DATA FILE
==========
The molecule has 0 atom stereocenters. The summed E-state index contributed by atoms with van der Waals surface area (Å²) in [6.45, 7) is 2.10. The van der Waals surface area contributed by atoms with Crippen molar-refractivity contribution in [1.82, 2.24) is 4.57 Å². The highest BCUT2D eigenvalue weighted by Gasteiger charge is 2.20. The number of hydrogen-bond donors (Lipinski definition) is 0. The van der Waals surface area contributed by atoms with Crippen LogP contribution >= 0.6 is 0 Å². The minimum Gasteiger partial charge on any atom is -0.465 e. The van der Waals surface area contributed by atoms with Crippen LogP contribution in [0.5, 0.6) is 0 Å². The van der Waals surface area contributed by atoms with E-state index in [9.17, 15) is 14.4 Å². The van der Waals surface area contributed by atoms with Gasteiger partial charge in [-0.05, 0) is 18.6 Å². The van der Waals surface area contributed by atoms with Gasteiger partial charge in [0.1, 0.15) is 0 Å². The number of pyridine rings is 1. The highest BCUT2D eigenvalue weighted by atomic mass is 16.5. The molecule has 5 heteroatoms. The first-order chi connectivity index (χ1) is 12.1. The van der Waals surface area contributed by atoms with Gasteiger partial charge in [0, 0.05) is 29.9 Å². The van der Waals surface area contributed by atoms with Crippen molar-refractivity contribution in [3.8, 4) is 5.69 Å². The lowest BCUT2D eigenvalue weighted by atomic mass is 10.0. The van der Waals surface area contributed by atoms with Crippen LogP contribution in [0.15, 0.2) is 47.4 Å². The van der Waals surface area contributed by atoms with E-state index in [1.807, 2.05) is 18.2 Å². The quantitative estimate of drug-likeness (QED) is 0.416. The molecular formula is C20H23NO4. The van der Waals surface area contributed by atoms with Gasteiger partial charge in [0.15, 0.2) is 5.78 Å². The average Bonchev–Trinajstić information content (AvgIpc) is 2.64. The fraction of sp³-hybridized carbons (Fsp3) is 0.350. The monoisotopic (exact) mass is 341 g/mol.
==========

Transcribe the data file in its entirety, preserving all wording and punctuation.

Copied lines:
The molecule has 0 atom stereocenters. The summed E-state index contributed by atoms with van der Waals surface area (Å²) in [6.45, 7) is 2.10. The van der Waals surface area contributed by atoms with Crippen molar-refractivity contribution in [1.82, 2.24) is 4.57 Å². The highest BCUT2D eigenvalue weighted by Gasteiger charge is 2.20. The number of hydrogen-bond donors (Lipinski definition) is 0. The van der Waals surface area contributed by atoms with Crippen LogP contribution >= 0.6 is 0 Å². The minimum Gasteiger partial charge on any atom is -0.465 e. The van der Waals surface area contributed by atoms with Crippen LogP contribution in [0.5, 0.6) is 0 Å². The van der Waals surface area contributed by atoms with E-state index in [9.17, 15) is 14.4 Å². The van der Waals surface area contributed by atoms with Gasteiger partial charge in [-0.05, 0) is 18.6 Å². The van der Waals surface area contributed by atoms with Gasteiger partial charge in [0.1, 0.15) is 0 Å². The number of pyridine rings is 1. The highest BCUT2D eigenvalue weighted by atomic mass is 16.5. The molecule has 5 heteroatoms. The first-order chi connectivity index (χ1) is 12.1. The van der Waals surface area contributed by atoms with Gasteiger partial charge in [0, 0.05) is 29.9 Å². The van der Waals surface area contributed by atoms with Crippen molar-refractivity contribution in [3.8, 4) is 5.69 Å². The lowest BCUT2D eigenvalue weighted by atomic mass is 10.0. The van der Waals surface area contributed by atoms with Crippen LogP contribution in [0.15, 0.2) is 47.4 Å². The van der Waals surface area contributed by atoms with E-state index in [1.807, 2.05) is 18.2 Å². The quantitative estimate of drug-likeness (QED) is 0.416. The molecular formula is C20H23NO4. The van der Waals surface area contributed by atoms with Gasteiger partial charge in [0.15, 0.2) is 5.78 Å². The average Bonchev–Trinajstić information content (AvgIpc) is 2.64. The fraction of sp³-hybridized carbons (Fsp3) is 0.350. The monoisotopic (exact) mass is 341 g/mol.